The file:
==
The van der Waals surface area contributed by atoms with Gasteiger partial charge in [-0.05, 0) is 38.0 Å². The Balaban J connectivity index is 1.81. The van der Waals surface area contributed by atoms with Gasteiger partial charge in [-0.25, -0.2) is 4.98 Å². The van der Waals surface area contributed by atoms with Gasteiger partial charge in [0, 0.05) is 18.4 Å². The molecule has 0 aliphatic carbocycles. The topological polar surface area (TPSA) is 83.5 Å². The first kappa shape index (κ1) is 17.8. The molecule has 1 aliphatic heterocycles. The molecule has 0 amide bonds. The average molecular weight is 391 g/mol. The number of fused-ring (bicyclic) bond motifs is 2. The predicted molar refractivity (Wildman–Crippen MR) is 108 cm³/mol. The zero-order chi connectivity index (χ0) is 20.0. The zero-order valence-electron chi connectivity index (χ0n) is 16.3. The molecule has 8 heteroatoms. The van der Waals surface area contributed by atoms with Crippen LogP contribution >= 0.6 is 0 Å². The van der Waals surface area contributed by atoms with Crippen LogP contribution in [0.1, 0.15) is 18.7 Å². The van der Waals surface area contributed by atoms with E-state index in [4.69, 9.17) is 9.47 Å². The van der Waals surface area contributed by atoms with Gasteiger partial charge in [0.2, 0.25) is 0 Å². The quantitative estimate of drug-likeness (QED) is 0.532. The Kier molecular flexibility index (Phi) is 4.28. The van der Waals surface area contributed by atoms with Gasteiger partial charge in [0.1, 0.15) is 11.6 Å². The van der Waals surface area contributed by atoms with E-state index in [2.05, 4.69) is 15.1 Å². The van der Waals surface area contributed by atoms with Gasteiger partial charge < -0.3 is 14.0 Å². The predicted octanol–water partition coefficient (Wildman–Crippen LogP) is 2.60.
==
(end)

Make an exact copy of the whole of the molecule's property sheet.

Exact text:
The van der Waals surface area contributed by atoms with Gasteiger partial charge in [-0.05, 0) is 38.0 Å². The Balaban J connectivity index is 1.81. The van der Waals surface area contributed by atoms with Gasteiger partial charge in [-0.25, -0.2) is 4.98 Å². The van der Waals surface area contributed by atoms with Gasteiger partial charge in [0, 0.05) is 18.4 Å². The molecule has 0 aliphatic carbocycles. The topological polar surface area (TPSA) is 83.5 Å². The first kappa shape index (κ1) is 17.8. The molecule has 1 aliphatic heterocycles. The molecule has 0 amide bonds. The average molecular weight is 391 g/mol. The number of fused-ring (bicyclic) bond motifs is 2. The predicted molar refractivity (Wildman–Crippen MR) is 108 cm³/mol. The zero-order chi connectivity index (χ0) is 20.0. The zero-order valence-electron chi connectivity index (χ0n) is 16.3. The molecule has 8 heteroatoms. The van der Waals surface area contributed by atoms with Crippen LogP contribution >= 0.6 is 0 Å². The van der Waals surface area contributed by atoms with Crippen LogP contribution in [0.1, 0.15) is 18.7 Å². The van der Waals surface area contributed by atoms with E-state index in [4.69, 9.17) is 9.47 Å². The van der Waals surface area contributed by atoms with Gasteiger partial charge in [0.2, 0.25) is 0 Å². The quantitative estimate of drug-likeness (QED) is 0.532. The Kier molecular flexibility index (Phi) is 4.28. The van der Waals surface area contributed by atoms with Gasteiger partial charge in [0.1, 0.15) is 11.6 Å². The van der Waals surface area contributed by atoms with E-state index in [2.05, 4.69) is 15.1 Å². The van der Waals surface area contributed by atoms with Gasteiger partial charge < -0.3 is 14.0 Å². The predicted octanol–water partition coefficient (Wildman–Crippen LogP) is 2.60.